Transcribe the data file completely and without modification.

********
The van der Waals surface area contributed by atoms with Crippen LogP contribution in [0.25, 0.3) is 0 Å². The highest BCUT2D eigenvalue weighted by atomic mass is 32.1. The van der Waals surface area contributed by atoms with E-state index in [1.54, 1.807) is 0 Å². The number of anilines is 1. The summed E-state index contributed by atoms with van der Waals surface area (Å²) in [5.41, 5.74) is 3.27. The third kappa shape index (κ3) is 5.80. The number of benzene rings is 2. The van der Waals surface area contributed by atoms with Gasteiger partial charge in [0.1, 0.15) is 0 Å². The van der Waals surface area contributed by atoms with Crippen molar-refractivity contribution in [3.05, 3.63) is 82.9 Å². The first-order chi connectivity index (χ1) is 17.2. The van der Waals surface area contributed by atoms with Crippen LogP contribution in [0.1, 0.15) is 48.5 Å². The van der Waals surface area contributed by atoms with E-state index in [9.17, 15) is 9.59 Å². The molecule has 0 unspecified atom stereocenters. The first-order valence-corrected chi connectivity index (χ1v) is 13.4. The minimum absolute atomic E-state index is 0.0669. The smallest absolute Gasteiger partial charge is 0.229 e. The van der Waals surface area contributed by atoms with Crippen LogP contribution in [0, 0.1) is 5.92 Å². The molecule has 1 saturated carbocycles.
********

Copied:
The van der Waals surface area contributed by atoms with Crippen LogP contribution in [0.25, 0.3) is 0 Å². The highest BCUT2D eigenvalue weighted by atomic mass is 32.1. The van der Waals surface area contributed by atoms with E-state index in [1.54, 1.807) is 0 Å². The number of anilines is 1. The summed E-state index contributed by atoms with van der Waals surface area (Å²) in [5.41, 5.74) is 3.27. The third kappa shape index (κ3) is 5.80. The number of benzene rings is 2. The van der Waals surface area contributed by atoms with Gasteiger partial charge in [0.1, 0.15) is 0 Å². The van der Waals surface area contributed by atoms with Crippen molar-refractivity contribution in [3.05, 3.63) is 82.9 Å². The first-order chi connectivity index (χ1) is 17.2. The van der Waals surface area contributed by atoms with Crippen LogP contribution in [0.1, 0.15) is 48.5 Å². The van der Waals surface area contributed by atoms with E-state index in [9.17, 15) is 9.59 Å². The molecule has 0 unspecified atom stereocenters. The first-order valence-corrected chi connectivity index (χ1v) is 13.4. The minimum absolute atomic E-state index is 0.0669. The smallest absolute Gasteiger partial charge is 0.229 e. The van der Waals surface area contributed by atoms with Crippen LogP contribution in [0, 0.1) is 5.92 Å². The molecule has 1 saturated carbocycles.